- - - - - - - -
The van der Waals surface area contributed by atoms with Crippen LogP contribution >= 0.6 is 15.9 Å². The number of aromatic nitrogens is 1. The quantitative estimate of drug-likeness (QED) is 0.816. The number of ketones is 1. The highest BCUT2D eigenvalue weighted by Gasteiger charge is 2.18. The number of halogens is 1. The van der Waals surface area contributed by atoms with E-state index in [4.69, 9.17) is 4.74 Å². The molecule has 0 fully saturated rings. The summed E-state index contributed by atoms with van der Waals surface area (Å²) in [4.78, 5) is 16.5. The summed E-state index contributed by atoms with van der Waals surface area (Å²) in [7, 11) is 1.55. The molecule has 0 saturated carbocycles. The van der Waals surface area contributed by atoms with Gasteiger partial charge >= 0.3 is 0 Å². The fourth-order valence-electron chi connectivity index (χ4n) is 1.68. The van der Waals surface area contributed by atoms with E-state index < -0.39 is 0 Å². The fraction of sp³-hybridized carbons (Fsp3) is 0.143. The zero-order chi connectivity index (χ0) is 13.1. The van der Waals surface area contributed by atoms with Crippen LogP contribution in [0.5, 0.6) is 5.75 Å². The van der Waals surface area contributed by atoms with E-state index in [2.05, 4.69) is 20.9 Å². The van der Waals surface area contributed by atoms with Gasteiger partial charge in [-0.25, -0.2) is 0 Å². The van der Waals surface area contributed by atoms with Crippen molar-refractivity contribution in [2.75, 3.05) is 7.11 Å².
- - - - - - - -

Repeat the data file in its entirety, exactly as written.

The van der Waals surface area contributed by atoms with Crippen LogP contribution >= 0.6 is 15.9 Å². The number of aromatic nitrogens is 1. The quantitative estimate of drug-likeness (QED) is 0.816. The number of ketones is 1. The highest BCUT2D eigenvalue weighted by Gasteiger charge is 2.18. The number of halogens is 1. The van der Waals surface area contributed by atoms with E-state index in [4.69, 9.17) is 4.74 Å². The molecule has 0 fully saturated rings. The summed E-state index contributed by atoms with van der Waals surface area (Å²) in [4.78, 5) is 16.5. The summed E-state index contributed by atoms with van der Waals surface area (Å²) in [7, 11) is 1.55. The molecule has 0 saturated carbocycles. The van der Waals surface area contributed by atoms with Gasteiger partial charge >= 0.3 is 0 Å². The fourth-order valence-electron chi connectivity index (χ4n) is 1.68. The van der Waals surface area contributed by atoms with E-state index < -0.39 is 0 Å². The fraction of sp³-hybridized carbons (Fsp3) is 0.143. The zero-order chi connectivity index (χ0) is 13.1. The van der Waals surface area contributed by atoms with Crippen LogP contribution in [0.5, 0.6) is 5.75 Å². The van der Waals surface area contributed by atoms with E-state index in [2.05, 4.69) is 20.9 Å². The van der Waals surface area contributed by atoms with Gasteiger partial charge in [-0.25, -0.2) is 0 Å². The van der Waals surface area contributed by atoms with Crippen molar-refractivity contribution in [2.75, 3.05) is 7.11 Å².